Celebrating Two Decades of Empathy and Expertise

Duke Decedent Care fills vital role by helping families navigate end of life process

A colorful sky at sunrise.

Joseph Wiley knows that most of the people he meets while doing his job do not want to be speaking with him. He also knows that the only way he can help them is to bring as much sympathy as possible into each encounter.

As a Decedent Care Representative for Duke University Hospital, Wiley visits people who have just lost a loved one and, in addition to feeling immense grief, also face decisions, questions and uncertainties related to immediate next steps.

It’s Wiley’s job to help family members begin to chart a path forward. When he walks into these situations, Wiley keeps one thing at the front of his mind: “I think ‘If that was me, how would I feel? How would I want someone to speak to me?’” Wiley said.

Using seemingly endless reserves of patience, empathy and focus, staff members of the Decedent Care Program play a vital role in Duke University Hospital’s most difficult moments. When a patient dies, this team helps those left behind.

Three people standing in a room.This month, the Decedent Care Program marks 20 years of providing this service to Duke.

“You do this because you have a heart of service,” said Ellen Robinson, the administrative manager of the Decedent Care Program. “Everybody that works at this hospital cares and wants to get in there to help and make things better. That’s really hard when there’s no hope and all possibilities have been exhausted. But that’s what we do.”

In the late 1990s, Duke University Hospital pulled together a team of administrators and caregivers to explore ways to enhance end-of-life care. A result of the effort was the creation of the Decedent Care Program.

Previously, the work of the Decedent Care Program was done by several different entities within the hospital. This required grieving families to meet with several different staff members – and in some instances nurses or doctors – to go over important details.

“The Decedent Care Program was a way to make sure we had a consistent process around end of life care and organ donation,” said Tracy Gosselin, Duke University Hospital chief nursing and patient care services officer. “We also worked to have a consistent process for working with the families as well. When there is a death, there are a lot of legal issues and things that families may not know. This ensures that people get the information they need as some of the decisions they need to make cannot wait.”

In the years since the program started, the staff has expanded from five to eight people. But each member has the same mix of empathy and organization.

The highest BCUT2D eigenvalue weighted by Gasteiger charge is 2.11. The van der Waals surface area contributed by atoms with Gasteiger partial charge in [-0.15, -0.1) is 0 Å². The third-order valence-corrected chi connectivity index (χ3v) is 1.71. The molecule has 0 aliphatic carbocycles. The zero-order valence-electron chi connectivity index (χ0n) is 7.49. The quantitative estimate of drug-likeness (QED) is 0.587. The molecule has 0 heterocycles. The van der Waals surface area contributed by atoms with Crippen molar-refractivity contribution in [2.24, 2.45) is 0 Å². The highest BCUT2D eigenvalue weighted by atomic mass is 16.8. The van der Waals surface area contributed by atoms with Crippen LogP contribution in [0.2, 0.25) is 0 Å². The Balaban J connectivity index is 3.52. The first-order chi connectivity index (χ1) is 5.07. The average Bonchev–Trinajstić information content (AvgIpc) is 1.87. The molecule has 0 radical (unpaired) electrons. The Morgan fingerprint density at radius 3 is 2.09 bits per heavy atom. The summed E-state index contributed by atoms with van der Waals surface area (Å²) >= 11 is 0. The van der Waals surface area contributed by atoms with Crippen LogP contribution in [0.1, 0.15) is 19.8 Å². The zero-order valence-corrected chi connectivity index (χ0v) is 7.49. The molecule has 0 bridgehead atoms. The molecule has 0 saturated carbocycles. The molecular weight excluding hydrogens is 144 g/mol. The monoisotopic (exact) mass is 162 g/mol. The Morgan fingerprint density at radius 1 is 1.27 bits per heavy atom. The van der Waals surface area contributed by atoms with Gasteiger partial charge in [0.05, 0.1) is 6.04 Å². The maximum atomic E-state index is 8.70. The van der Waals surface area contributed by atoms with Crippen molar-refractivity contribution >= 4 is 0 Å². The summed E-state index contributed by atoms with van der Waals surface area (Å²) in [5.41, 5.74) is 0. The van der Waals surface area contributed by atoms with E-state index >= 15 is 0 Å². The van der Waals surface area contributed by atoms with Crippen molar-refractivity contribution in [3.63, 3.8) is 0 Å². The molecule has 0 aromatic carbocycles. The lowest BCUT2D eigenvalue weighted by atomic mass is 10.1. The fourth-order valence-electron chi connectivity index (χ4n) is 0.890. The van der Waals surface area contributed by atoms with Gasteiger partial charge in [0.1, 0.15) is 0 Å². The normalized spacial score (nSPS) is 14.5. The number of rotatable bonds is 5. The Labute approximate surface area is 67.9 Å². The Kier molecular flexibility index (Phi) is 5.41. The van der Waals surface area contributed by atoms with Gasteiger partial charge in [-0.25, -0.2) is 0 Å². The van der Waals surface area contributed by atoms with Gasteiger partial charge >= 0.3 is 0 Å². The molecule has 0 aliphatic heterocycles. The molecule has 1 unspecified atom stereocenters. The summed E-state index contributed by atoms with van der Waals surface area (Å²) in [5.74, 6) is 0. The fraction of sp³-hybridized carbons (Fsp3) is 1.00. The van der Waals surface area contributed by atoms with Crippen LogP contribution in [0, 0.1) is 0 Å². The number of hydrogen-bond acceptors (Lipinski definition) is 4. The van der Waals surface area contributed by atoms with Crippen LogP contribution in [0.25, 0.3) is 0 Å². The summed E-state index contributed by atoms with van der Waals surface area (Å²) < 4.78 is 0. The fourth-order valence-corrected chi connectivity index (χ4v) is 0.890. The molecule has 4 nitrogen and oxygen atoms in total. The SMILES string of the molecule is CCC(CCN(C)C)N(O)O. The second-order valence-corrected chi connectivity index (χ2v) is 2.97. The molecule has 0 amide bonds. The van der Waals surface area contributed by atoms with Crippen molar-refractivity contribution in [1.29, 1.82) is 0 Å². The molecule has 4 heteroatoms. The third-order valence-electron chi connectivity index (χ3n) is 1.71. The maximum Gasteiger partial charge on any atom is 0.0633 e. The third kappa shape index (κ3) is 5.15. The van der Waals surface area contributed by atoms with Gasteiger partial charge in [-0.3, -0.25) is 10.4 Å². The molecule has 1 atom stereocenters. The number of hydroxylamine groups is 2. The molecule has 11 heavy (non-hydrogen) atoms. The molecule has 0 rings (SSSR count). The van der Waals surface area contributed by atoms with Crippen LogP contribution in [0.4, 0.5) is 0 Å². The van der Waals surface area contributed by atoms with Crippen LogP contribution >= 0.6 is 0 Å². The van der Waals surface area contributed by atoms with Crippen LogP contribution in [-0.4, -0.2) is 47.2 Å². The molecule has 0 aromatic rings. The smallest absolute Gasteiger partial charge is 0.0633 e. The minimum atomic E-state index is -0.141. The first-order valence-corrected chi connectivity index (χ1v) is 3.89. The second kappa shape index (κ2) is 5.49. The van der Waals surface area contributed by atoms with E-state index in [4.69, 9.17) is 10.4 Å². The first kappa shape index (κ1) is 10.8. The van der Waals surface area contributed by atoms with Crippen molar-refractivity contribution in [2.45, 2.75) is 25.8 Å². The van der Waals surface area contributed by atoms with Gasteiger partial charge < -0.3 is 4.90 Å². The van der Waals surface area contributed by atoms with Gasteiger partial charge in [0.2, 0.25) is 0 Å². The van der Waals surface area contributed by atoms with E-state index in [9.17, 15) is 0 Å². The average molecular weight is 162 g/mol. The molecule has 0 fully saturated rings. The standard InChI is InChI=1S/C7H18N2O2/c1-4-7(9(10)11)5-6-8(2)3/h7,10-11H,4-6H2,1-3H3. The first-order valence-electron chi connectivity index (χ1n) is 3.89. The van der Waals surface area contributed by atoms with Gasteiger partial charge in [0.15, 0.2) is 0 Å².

“We’re meeting families at one of the lowest points in their life,” said Decedent Care Representative Chantesh Allen. “You need a lot of compassion, a lot of patience and a lot of understanding.”

Robinson said her team responds to around 1,500 to 1,600 calls per year with the goal of responding to each one within 15 minutes. And each case requires the Decedent Care staff members to complete several important steps.

The Decedent Care team members consult with physicians, nurses and care team members to learn about the patient’s situation before meeting with family members.

“We just want them to have a good, informed idea of what their options are and what they may or may not choose,” Robinson said.

The Decedent Care team also works in collaboration with organizations such as Carolina Donor Services, Miracles in Sight, the Office of the Chief Medical Examiner and Duke Hospital teams such as Pathology-Autopsy Services, Anatomical Gifts, Pastoral and Bereavement Services and others to help grieving families navigate a variety of issues.

“There is so much that goes on behind the scenes in Decedent Care,” said Artie Hendricks, senior clinical administrative chaplain with Palliative Care and Bereavement Services and a close collaborator with the Decedent Care team. “The Decedent Care representatives, at any given moment, are processing paperwork, meeting families on the units, working with funeral homes, arranging transport services and managing numerous phone calls.”

While the work that must be done after a patient dies is substantial, for the past 20 years, the Decedent Care Program has helped make the roles played by grieving family members and caregivers as easy as possible.

“I think we are one of the silent blessings of the hospital because a lot of people don’t know what we do,” Allen said. “We’re taking care of people’s loved ones. … And they’re all people’s loved ones.”

The members of the Decedent Care team are:

  • Bryan Galbreath
  • Joseph Wiley
  • Timothy Rainey
  • Michael Arges
  • Chantesh Allen
  • Demetris Yarborough
  • Kristen Deem
  • Christion Waters

Have a story idea or news to share? Share it with Working@Duke.